Sometimes when I apply for a freelance assignment, I am asked “do you use MVC”? I’ve found it hard to answer that question. I know what it is, I don’t use it, but when I say so, I don’t get the assignment. I have explored the issue in a little detail more recently, and now I have the answer.
MVC doesn’t really fit the Android lifecycle model, as is explained in more detail here. Model, View and Controller are hard to match to Activities, Fragments, and other Android components. My apps generally have Activities and/or Fragments, and custom Views. These have access to an intermediate layer that manages data and API access, and everything that’s in the model and data layers. Using dependency injection makes it easy to fully separate the View layer, the model/data layer and the intermediate layer. This is not the case for and MVC model where there is a coupling between all layers.
If you don’t want to use MVC, you may have a look at MVP. (“P” for Presentation). Here it’s explained how MVP solves the issue of coupling between layers. It also explains how MVP creates one Presenter class that has all logic concerning the UI which is easy to unit test. To me, MVP still doesn’t provide a logical match between the model and the Android lifecycle, and to the way I build apps that are easy to test and easy to build.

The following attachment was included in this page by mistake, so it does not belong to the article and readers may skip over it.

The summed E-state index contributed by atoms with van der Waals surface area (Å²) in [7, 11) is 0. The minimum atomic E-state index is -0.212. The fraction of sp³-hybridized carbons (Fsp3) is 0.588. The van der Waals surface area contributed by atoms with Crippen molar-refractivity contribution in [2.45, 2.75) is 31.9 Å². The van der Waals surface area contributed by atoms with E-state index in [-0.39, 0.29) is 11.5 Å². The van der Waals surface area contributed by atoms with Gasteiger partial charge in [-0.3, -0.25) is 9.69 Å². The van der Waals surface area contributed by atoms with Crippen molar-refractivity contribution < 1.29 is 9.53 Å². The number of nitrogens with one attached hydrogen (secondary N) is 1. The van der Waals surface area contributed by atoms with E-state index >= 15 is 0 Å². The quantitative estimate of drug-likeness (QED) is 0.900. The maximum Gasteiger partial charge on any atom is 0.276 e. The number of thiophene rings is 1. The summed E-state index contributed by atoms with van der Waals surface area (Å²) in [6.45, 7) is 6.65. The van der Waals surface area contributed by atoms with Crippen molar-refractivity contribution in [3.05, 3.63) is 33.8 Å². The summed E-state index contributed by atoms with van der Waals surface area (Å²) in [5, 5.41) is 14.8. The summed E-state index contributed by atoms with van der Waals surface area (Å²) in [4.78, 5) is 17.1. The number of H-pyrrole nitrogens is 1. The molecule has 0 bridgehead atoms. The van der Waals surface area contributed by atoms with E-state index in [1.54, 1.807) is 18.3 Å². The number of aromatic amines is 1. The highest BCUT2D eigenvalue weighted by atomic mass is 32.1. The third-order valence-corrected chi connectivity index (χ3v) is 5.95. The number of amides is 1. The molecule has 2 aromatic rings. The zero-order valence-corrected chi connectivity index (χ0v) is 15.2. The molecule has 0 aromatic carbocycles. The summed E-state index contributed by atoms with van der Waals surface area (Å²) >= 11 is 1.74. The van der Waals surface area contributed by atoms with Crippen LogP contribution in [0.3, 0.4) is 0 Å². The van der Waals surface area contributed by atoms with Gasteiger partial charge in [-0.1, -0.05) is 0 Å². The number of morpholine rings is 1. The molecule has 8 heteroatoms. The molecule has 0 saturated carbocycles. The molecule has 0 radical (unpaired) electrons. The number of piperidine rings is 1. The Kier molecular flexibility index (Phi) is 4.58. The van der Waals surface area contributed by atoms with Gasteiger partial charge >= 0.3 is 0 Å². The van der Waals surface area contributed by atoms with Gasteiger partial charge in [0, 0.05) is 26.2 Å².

So let’s welcome MVVM, described in more detail here. MVVM stands for Model, ViewModel, View (which seems more logical than “Model, View, ViewModel” because the Viewmodel really is in the middle). MVVM more or less matches the way I have built Android apps for years. It has a View layer, only handling UI related functions. It has a Model layer, containing the model, data, etc. Then it has a layer in the middle that connects the View and the Model layers. So far, I used “manager” or “handler” classes that access data and make it available to the View layer, that cache data to prevent unnecessary API or data access, and matches the structure of the data and API to the structure of the UI. MVVM provides a better structure to all this, and it is supported by an Android library. In the MVVP article they use RXJava and Dagger to make MVVM work. The article comes with an example in github.
I wanted to see it work for myself, so I created a little demo project using Dagger, RXJava and MVVM. I used to use Toothpick (before that, Roboguice, which is now obsolete) for dependency injection, but Dagger seems to be the standard now. I haven’t put in a database, when I do I’ll use ORMlite to handle it.